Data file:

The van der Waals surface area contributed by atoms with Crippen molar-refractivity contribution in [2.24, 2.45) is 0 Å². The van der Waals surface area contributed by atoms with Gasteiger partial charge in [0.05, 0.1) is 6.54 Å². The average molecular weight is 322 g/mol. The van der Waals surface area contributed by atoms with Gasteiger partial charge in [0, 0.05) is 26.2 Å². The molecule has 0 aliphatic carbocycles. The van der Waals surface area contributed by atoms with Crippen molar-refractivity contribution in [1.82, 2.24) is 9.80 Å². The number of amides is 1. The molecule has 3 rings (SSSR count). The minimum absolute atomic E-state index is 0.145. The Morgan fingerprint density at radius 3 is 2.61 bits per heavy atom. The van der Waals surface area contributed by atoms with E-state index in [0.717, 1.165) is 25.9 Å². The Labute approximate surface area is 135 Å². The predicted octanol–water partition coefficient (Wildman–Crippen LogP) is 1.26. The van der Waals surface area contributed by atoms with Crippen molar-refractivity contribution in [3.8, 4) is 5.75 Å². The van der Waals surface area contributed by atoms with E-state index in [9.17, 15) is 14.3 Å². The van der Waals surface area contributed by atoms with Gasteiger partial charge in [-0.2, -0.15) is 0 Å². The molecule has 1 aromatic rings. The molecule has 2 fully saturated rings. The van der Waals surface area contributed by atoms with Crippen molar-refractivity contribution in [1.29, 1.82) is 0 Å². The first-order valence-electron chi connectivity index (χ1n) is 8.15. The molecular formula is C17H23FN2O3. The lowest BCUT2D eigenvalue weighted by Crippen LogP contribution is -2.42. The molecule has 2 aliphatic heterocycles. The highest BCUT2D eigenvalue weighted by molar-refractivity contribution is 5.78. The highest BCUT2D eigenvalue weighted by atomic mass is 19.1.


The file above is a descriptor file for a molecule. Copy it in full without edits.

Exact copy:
The van der Waals surface area contributed by atoms with Crippen molar-refractivity contribution in [2.24, 2.45) is 0 Å². The van der Waals surface area contributed by atoms with Gasteiger partial charge in [0.05, 0.1) is 6.54 Å². The average molecular weight is 322 g/mol. The van der Waals surface area contributed by atoms with Gasteiger partial charge in [0, 0.05) is 26.2 Å². The molecule has 0 aliphatic carbocycles. The van der Waals surface area contributed by atoms with Crippen molar-refractivity contribution in [1.82, 2.24) is 9.80 Å². The number of amides is 1. The molecule has 3 rings (SSSR count). The minimum absolute atomic E-state index is 0.145. The Morgan fingerprint density at radius 3 is 2.61 bits per heavy atom. The van der Waals surface area contributed by atoms with E-state index in [0.717, 1.165) is 25.9 Å². The Labute approximate surface area is 135 Å². The predicted octanol–water partition coefficient (Wildman–Crippen LogP) is 1.26. The van der Waals surface area contributed by atoms with Crippen molar-refractivity contribution in [3.8, 4) is 5.75 Å². The van der Waals surface area contributed by atoms with E-state index in [9.17, 15) is 14.3 Å². The van der Waals surface area contributed by atoms with Gasteiger partial charge in [-0.2, -0.15) is 0 Å². The molecule has 1 aromatic rings. The molecule has 2 fully saturated rings. The van der Waals surface area contributed by atoms with Crippen molar-refractivity contribution in [1.29, 1.82) is 0 Å². The first-order valence-electron chi connectivity index (χ1n) is 8.15. The molecular formula is C17H23FN2O3. The lowest BCUT2D eigenvalue weighted by Crippen LogP contribution is -2.42. The molecule has 2 aliphatic heterocycles. The highest BCUT2D eigenvalue weighted by molar-refractivity contribution is 5.78. The highest BCUT2D eigenvalue weighted by atomic mass is 19.1.